If you had great intentions of playing the guitar but gave it up after your first lesson, you aren’t alone. As many as 90% of new guitarists quit within their first year. But that might not be the case much longer. Fender Digital is building a thriving subscription model that teaches guitar skills that people actually stick with—and so far, 100,000 people are on board.
Fender is known for its iconic guitars, but customers are much more valuable if they actually stick with the instrument instead of making a one-time purchase and giving it up. By reducing churn of first-time players by just 10%, Fender has the potential to double the size of the entire industry.
The challenge was in how to reduce churn and teach novice guitarists with short attention spans who are always on the go. The subscription model of Fender Digital allows musicians to learn at their own pace while also addressing many of the issues of why people quit. According to Ethan Kaplan, GM of Fender Digital, one of the most common reasons people quit playing the guitar is because it hurts their fingers. As a result, the first thing taught in Fender Digital is how to play without it hurting.
The basic model of Fender Digital is a subscription that moves students through a variety of guitar learning modules. The course is based around data and customer feedback to teach basic skills and more advanced concepts. Students get immediate value once they join and have access to the material. The subscription model is also enticing for customers because it automatically updates with new content instead of requiring people to have to buy new versions of a course. Kaplan says that most people are linear learners and work through the modules in progression, but Fender Digital also allows people to jump around and focus on the skills or songs that are most interesting to them. Giving power to the students can go a long way in keeping them engaged and motivated with the guitar.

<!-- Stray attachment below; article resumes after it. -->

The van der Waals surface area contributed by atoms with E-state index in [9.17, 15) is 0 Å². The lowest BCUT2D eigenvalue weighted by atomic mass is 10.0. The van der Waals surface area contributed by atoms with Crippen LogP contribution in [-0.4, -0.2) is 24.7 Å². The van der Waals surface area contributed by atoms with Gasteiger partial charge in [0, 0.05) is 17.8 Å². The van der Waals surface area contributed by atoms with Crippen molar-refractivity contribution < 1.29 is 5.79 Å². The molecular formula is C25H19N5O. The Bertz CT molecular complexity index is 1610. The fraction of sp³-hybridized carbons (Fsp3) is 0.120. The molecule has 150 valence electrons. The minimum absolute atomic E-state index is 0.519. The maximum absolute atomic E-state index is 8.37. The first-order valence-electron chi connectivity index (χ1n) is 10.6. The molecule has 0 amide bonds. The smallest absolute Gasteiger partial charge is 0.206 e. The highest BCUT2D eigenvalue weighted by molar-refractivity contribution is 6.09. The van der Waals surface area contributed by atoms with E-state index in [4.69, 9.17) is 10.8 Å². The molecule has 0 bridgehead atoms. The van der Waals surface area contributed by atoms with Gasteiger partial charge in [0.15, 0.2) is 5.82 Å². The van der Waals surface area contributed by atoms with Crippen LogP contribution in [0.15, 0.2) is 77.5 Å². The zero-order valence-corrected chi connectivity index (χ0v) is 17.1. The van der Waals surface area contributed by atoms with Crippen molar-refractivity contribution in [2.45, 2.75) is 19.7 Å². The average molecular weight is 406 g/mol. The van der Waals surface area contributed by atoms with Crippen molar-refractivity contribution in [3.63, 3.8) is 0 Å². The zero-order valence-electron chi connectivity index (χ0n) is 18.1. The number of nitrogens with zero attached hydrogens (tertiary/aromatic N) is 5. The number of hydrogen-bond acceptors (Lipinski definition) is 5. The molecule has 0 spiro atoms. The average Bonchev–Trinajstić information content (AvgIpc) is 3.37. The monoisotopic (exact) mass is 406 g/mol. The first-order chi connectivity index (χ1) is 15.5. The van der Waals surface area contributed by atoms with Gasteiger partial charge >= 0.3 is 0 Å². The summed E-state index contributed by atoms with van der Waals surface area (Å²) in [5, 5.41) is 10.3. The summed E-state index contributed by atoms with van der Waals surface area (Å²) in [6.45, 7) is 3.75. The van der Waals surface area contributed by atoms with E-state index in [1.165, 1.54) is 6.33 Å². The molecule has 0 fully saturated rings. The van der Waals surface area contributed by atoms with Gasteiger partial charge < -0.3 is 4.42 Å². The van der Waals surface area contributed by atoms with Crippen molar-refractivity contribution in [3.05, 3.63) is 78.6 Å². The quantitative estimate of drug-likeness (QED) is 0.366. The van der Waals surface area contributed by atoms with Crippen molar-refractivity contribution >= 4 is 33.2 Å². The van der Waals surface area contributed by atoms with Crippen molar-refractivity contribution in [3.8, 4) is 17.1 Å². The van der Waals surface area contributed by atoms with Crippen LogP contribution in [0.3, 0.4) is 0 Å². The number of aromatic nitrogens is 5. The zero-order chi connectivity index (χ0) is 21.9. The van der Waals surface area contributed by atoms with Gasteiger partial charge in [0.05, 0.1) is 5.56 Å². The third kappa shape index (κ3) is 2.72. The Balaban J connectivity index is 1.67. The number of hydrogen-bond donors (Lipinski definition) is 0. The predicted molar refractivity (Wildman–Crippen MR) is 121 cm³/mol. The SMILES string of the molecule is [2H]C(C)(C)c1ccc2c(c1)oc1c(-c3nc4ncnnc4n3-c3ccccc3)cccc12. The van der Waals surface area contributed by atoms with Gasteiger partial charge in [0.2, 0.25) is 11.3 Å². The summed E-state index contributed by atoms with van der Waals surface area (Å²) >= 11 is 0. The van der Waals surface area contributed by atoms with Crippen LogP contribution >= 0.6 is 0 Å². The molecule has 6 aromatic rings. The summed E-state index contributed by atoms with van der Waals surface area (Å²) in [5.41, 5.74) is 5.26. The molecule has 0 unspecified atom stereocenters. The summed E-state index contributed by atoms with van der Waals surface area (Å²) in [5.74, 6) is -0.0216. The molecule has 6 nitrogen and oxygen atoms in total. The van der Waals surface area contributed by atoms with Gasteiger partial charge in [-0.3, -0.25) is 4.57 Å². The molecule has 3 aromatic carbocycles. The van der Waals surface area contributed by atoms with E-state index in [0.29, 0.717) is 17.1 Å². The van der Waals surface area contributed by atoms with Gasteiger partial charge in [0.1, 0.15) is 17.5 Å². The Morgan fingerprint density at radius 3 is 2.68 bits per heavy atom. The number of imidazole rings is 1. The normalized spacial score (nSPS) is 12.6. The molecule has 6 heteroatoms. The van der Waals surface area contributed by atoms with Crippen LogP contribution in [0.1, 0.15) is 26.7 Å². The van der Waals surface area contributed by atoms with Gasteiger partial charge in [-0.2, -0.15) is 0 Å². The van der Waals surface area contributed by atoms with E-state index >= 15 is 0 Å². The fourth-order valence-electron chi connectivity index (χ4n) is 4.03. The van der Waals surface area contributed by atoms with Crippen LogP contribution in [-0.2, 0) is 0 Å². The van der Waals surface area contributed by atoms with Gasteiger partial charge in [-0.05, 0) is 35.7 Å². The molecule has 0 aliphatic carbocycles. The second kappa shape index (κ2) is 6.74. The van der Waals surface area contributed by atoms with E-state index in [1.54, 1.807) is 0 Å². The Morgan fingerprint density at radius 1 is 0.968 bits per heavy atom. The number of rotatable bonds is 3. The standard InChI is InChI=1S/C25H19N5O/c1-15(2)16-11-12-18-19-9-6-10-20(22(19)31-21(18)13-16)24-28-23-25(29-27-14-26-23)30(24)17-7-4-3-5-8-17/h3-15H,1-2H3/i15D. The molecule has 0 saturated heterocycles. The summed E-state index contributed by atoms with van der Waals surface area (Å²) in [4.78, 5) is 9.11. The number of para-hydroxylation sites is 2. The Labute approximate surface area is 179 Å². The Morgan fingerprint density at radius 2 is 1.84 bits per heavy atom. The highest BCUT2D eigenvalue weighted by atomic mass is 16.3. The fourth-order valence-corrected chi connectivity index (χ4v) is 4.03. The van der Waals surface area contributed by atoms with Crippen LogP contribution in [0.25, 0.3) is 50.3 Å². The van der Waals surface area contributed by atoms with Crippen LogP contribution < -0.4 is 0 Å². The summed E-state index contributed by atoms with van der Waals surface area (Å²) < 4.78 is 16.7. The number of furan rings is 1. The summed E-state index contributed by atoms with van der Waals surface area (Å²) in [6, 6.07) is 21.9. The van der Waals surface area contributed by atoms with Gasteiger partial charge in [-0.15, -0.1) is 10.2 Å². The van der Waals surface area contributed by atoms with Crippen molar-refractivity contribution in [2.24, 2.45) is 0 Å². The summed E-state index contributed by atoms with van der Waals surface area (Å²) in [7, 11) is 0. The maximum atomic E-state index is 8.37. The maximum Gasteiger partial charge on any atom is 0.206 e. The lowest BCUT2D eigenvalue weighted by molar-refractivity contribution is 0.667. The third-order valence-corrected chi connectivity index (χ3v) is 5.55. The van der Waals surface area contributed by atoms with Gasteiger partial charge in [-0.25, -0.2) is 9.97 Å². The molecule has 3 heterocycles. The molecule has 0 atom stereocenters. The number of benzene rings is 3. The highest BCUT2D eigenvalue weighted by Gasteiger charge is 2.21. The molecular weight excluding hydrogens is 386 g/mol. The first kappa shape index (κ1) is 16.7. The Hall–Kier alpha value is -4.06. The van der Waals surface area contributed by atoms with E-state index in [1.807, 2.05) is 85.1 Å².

A subscription model really comes down to providing continual value. Fender has found that when a company provides value, people want to subscribe. The key is to continually provide value for guitar students at all levels. For Fender Digital, that means opening channels for communication with users and regularly editing and adding new content. Testing the content to help people if they get stuck and putting themselves in students’ shoes helps create a high-quality experience. The product is constantly evolving to match what people want to learn.
Fender Digital also complements the main Fender brand. Kaplan says the two sides work together to create a lifetime of engagement for loyal customers with everything from products to services and experiences.
The subscription model is growing increasingly popular because it provides more ways for customers to connect with brands. Fender Digital is taking subscription services to the next level by providing value and strong content.